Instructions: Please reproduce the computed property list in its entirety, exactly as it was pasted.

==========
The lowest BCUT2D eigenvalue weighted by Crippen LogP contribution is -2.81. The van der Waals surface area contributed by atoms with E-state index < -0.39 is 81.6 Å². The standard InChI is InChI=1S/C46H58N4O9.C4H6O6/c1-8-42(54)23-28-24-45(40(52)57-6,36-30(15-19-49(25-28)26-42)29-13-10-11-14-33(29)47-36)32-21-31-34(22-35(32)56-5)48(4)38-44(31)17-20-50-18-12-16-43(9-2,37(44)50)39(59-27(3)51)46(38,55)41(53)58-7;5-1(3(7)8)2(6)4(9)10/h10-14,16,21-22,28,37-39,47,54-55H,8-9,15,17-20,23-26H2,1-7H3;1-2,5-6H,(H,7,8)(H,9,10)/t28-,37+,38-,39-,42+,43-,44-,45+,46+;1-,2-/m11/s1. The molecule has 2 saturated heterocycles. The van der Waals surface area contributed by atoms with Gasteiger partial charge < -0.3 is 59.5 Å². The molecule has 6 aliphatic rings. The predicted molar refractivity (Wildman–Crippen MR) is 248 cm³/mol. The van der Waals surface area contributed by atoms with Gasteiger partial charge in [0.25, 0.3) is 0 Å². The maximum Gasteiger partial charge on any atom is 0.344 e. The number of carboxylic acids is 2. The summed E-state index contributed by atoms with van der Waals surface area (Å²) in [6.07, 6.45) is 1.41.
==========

The lowest BCUT2D eigenvalue weighted by Crippen LogP contribution is -2.81. The van der Waals surface area contributed by atoms with E-state index < -0.39 is 81.6 Å². The standard InChI is InChI=1S/C46H58N4O9.C4H6O6/c1-8-42(54)23-28-24-45(40(52)57-6,36-30(15-19-49(25-28)26-42)29-13-10-11-14-33(29)47-36)32-21-31-34(22-35(32)56-5)48(4)38-44(31)17-20-50-18-12-16-43(9-2,37(44)50)39(59-27(3)51)46(38,55)41(53)58-7;5-1(3(7)8)2(6)4(9)10/h10-14,16,21-22,28,37-39,47,54-55H,8-9,15,17-20,23-26H2,1-7H3;1-2,5-6H,(H,7,8)(H,9,10)/t28-,37+,38-,39-,42+,43-,44-,45+,46+;1-,2-/m11/s1. The molecule has 2 saturated heterocycles. The van der Waals surface area contributed by atoms with Gasteiger partial charge < -0.3 is 59.5 Å². The molecule has 6 aliphatic rings. The predicted molar refractivity (Wildman–Crippen MR) is 248 cm³/mol. The van der Waals surface area contributed by atoms with Gasteiger partial charge in [0.25, 0.3) is 0 Å². The maximum Gasteiger partial charge on any atom is 0.344 e. The number of carboxylic acids is 2. The summed E-state index contributed by atoms with van der Waals surface area (Å²) in [6.07, 6.45) is 1.41.